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The role of abiotic and biotic cues in burrow habitat selection by juvenile crayfish

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Environmental cues contain critical information for individuals while searching for mates and suitable habitat. Crayfish have well-developed chemosensory abilities for detecting environmental cues in water; much less is known about these abilities on land. The Devil crayfish (Cambarus diogenes) is a burrowing crayfish often found in dense floodplain colonies as adults. Juveniles however are released in surface water and must navigate overland to burrow. Previous work demonstrates juveniles use cues from conspecific adults, and to a lesser extent, soil cues, for burrow site selection. Using mesocosms, we build on this by examining burrowing cues associated with (1) congeneric adults, (2) excavated burrow material and (3) other juveniles. In contrast to conspecific adults, cues provided by congeneric adults did not override cues associated with soil type. Similarly, juveniles burrowed closer to conspecific adult burrow mounds than to congeneric and human-built mounds. Juveniles also showed significant grouping behaviour in the absence of all other cues. These results suggest juvenile crayfish integrate multiple terrestrial cues for burrow site selection.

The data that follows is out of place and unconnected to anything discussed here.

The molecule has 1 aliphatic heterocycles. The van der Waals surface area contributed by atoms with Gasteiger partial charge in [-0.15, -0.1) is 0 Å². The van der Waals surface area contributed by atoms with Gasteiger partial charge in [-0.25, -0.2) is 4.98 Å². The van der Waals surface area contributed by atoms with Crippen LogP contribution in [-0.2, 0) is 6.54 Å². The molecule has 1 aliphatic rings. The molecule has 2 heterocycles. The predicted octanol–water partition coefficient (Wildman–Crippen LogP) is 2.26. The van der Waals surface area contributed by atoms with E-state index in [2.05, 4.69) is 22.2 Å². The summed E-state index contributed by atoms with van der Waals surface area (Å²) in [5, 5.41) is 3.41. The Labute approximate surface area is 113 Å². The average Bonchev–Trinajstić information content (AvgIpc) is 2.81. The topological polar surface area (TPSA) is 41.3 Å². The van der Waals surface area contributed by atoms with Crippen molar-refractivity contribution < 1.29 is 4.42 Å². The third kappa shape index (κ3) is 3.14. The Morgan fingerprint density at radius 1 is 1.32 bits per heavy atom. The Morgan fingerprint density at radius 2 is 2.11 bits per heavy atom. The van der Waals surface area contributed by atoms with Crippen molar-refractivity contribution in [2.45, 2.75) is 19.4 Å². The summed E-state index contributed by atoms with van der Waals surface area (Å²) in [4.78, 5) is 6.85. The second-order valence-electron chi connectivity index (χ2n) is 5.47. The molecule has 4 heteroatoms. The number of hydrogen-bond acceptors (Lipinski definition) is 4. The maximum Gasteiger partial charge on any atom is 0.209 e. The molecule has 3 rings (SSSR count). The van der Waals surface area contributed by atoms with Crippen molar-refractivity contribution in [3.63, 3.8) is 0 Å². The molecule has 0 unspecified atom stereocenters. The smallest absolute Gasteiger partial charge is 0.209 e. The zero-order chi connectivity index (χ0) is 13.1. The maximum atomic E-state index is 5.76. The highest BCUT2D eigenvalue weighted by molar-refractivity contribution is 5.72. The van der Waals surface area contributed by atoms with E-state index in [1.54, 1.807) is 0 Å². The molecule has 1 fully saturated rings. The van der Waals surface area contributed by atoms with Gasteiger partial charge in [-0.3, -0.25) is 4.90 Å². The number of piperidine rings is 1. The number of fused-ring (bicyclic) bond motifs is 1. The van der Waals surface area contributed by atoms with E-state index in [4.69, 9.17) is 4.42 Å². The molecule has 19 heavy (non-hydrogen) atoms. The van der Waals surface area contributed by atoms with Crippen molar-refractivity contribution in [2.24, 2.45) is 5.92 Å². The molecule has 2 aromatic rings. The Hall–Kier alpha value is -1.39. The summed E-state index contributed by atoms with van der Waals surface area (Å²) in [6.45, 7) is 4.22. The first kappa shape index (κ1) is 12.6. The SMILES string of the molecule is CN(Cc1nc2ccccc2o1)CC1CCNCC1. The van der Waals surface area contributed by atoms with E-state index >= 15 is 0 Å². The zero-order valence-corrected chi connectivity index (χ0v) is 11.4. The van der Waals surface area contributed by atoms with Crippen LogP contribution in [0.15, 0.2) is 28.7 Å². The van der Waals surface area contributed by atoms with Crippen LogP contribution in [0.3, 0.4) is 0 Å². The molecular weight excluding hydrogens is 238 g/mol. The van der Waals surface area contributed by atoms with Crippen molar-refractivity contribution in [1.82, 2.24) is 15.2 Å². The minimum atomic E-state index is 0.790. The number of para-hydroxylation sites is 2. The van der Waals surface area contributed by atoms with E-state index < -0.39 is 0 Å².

Affiliations: 1: aChrist School, 500 Christ School Road, Arden, NC 28704, USA ; 2: bSchool of Fisheries, Aquaculture, and Aquatic Sciences, Auburn University, Auburn, AL 36849, USA ; 3: cDepartment of Biological and Environmental Sciences, Troy University, Troy, AL 36082, USA

*Corresponding author’s e-mail address:

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